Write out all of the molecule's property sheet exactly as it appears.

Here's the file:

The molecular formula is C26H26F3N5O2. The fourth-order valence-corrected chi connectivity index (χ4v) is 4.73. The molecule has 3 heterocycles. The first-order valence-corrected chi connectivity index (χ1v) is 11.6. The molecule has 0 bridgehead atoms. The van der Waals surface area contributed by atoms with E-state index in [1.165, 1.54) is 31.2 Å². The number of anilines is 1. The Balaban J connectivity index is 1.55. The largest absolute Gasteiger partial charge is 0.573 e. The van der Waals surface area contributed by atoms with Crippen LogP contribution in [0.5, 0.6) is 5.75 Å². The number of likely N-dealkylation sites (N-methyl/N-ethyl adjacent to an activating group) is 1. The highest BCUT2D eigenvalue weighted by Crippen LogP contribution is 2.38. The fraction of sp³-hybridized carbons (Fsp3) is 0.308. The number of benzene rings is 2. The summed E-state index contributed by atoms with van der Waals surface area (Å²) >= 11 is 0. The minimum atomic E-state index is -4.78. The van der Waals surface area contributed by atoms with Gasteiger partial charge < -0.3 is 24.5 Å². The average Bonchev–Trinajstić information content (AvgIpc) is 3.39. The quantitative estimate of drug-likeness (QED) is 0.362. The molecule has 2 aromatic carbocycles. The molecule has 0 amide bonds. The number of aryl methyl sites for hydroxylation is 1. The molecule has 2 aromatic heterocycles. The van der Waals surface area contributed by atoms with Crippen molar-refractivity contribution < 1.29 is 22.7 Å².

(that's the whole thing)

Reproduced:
The molecular formula is C26H26F3N5O2. The fourth-order valence-corrected chi connectivity index (χ4v) is 4.73. The molecule has 3 heterocycles. The first-order valence-corrected chi connectivity index (χ1v) is 11.6. The molecule has 0 bridgehead atoms. The van der Waals surface area contributed by atoms with E-state index in [1.165, 1.54) is 31.2 Å². The number of anilines is 1. The Balaban J connectivity index is 1.55. The largest absolute Gasteiger partial charge is 0.573 e. The van der Waals surface area contributed by atoms with Crippen LogP contribution in [0.5, 0.6) is 5.75 Å². The number of likely N-dealkylation sites (N-methyl/N-ethyl adjacent to an activating group) is 1. The highest BCUT2D eigenvalue weighted by Crippen LogP contribution is 2.38. The fraction of sp³-hybridized carbons (Fsp3) is 0.308. The number of benzene rings is 2. The summed E-state index contributed by atoms with van der Waals surface area (Å²) >= 11 is 0. The minimum atomic E-state index is -4.78. The van der Waals surface area contributed by atoms with Gasteiger partial charge < -0.3 is 24.5 Å². The average Bonchev–Trinajstić information content (AvgIpc) is 3.39. The quantitative estimate of drug-likeness (QED) is 0.362. The molecule has 2 aromatic carbocycles. The molecule has 0 amide bonds. The number of aryl methyl sites for hydroxylation is 1. The molecule has 2 aromatic heterocycles. The van der Waals surface area contributed by atoms with Crippen molar-refractivity contribution < 1.29 is 22.7 Å².